All TV fans alike, myself obviously included, have TV shows that we’ve loved, whether we watched it on the air or years later, that got canceled way too early. The worst is when there are only ten episodes or less, and it ends just when it’s getting good.
Now there are plenty of shows that don’t make it very far. Even more don’t even make it to television, most of which we don’t even hear about. This list consists of ones I’ve found over the years that I still love to this day. Moreover, they should’ve gone another season. Or at least a few more episodes to finish whatever cliffhanger they left off on. So, here are some of my favorites:
1. Harper’s Island (2009)
I initially found this show years ago on Netflix while obsessively going through Katie Cassidy’s IMDB page. Then, I came across and fell in love with Harper’s Island. Basically, this couple has their friends and family come back to their hometown for their wedding. Unbeknownst to them, until the fifth episode, someone is slowly, but brutally killing the wedding party one by one. That is until a head spade (a tool used in whaling) drops on Thomas, Trish’s father.
Throughout the show, the wedding guests (and the viewers) are trying to figure out who the killer is and the reveal is ingenious. Which is all I’ll say so I won’t spoil you, because it’s what makes all the violence worth it. An interesting tidbit is that the actors didn’t know who the killer was the entire time; in other words, they were all guessing until right before they filmed the penultimate episode. Which is unlike anything I’ve ever heard of happening on a TV set.
What’s really great about this show is that it’s extremely violent. It’s probably as explicit as a show could possibly be on the air. It’s rare that a TV show would ever be that bold as to show that much violence. Like I said before, the reveal of who the killer is is by far the best part of the series. You’re constantly guessing along the way and when you get to the end, it’s shocking.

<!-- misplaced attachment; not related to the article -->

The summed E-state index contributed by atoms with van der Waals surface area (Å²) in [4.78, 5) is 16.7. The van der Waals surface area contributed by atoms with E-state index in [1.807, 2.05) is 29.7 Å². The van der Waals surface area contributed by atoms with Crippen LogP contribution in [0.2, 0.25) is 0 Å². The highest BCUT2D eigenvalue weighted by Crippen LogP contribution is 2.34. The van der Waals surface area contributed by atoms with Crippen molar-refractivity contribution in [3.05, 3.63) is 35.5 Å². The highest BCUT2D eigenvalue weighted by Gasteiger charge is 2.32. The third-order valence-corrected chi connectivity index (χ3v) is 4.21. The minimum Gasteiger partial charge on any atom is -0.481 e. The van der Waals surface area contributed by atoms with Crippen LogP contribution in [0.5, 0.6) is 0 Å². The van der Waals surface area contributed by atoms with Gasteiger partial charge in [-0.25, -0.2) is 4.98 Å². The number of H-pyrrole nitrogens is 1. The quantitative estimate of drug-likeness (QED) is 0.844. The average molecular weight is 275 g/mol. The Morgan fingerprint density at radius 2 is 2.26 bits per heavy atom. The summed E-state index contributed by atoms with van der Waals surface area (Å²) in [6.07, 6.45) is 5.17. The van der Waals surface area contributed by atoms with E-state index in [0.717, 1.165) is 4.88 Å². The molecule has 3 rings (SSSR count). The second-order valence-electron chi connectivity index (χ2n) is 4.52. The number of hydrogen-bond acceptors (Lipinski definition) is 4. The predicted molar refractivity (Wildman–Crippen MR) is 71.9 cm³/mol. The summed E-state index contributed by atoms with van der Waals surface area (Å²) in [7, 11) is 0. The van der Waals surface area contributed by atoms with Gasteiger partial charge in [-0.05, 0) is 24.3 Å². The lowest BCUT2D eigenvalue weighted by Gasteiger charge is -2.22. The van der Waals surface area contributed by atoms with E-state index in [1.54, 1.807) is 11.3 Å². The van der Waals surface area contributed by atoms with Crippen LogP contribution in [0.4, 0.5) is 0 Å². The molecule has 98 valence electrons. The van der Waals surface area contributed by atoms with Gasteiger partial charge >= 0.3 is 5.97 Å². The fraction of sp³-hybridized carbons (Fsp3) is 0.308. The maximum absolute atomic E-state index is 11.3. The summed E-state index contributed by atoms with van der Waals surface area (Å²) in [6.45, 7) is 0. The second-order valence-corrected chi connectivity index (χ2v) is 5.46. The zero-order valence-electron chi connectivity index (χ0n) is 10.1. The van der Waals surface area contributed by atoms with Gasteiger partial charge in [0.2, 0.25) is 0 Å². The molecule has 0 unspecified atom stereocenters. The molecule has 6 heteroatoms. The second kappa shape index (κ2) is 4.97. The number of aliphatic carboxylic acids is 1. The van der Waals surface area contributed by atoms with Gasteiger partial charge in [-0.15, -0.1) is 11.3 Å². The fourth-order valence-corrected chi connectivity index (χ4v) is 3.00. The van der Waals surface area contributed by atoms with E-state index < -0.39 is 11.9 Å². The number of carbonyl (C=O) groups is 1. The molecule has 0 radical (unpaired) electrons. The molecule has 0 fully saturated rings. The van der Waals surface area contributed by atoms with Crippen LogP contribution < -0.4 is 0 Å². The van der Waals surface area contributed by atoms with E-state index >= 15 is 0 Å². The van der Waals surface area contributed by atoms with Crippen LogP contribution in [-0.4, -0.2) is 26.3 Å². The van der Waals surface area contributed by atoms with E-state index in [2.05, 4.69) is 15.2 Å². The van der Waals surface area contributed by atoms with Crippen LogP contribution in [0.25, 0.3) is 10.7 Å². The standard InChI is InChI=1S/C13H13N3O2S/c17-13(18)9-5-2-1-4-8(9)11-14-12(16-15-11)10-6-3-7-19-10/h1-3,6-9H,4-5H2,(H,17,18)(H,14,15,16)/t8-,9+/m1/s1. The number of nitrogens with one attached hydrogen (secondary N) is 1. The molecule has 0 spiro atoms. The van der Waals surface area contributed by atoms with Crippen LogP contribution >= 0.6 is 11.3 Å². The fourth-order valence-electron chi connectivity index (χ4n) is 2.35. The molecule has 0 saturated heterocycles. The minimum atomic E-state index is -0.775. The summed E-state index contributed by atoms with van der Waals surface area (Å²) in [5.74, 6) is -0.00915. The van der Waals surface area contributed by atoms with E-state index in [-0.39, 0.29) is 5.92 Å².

2. Ascension (2014)
Next on my list is Ascension. I know this was already supposed to be a limited series, but it would’ve been interesting to continue the story. That aside, the story’s about a space mission designed to populate a new world, Proxima. In case something were to happen to Earth. It takes place 50 years into their 100-year journey when the first murder shakes their entire society.
This show is interesting because this ship has a society of its own. The older volunteers came on during the early ’60s, where a woman’s role was vastly different than it is today. The way women operate on this ship, especially Viondra, the captain’s wife, seems misogynistic, but it oddly isn’t. Additionally, we quickly discover that this so-called mission isn’t really a mission: it’s a science experiment. Moreover, it’s an experiment looking to find someone that develops supernatural powers. So if there’s one word that perfectly describes this show, it’s science fiction.
3. Notorious (2016)
This next show, Notorious is a little newer compared to the ones before it, but still great nonetheless. It’s about how a TV producer for a news show and a defense attorney work together to control the media. It looks at what producers do or can do to manipulate/spin the news. All to get their audience to react the way they want them to.
There’s a lot of moving parts when producing a news show, especially with the internet. So, it’s understandably difficult trying to be the first to report a news story. That constant rush and struggle intensify in this show. And it’s fascinating. Unfortunately, however, they do end on a cliffhanger. So you’ve been warned.
4. Stalker (2014-2015)
Next is Stalker. This show is about the LAPD’s designated stalking unit, which actually does exist. It starts with a lot of the more procedural stuff with a different stalker for each episode. But even so, it touches on different aspects of mental health. It happens much more frequently than we think and to everyday people, as opposed to celebrities. As the show progresses, the danger escalates, especially in the second half of the series.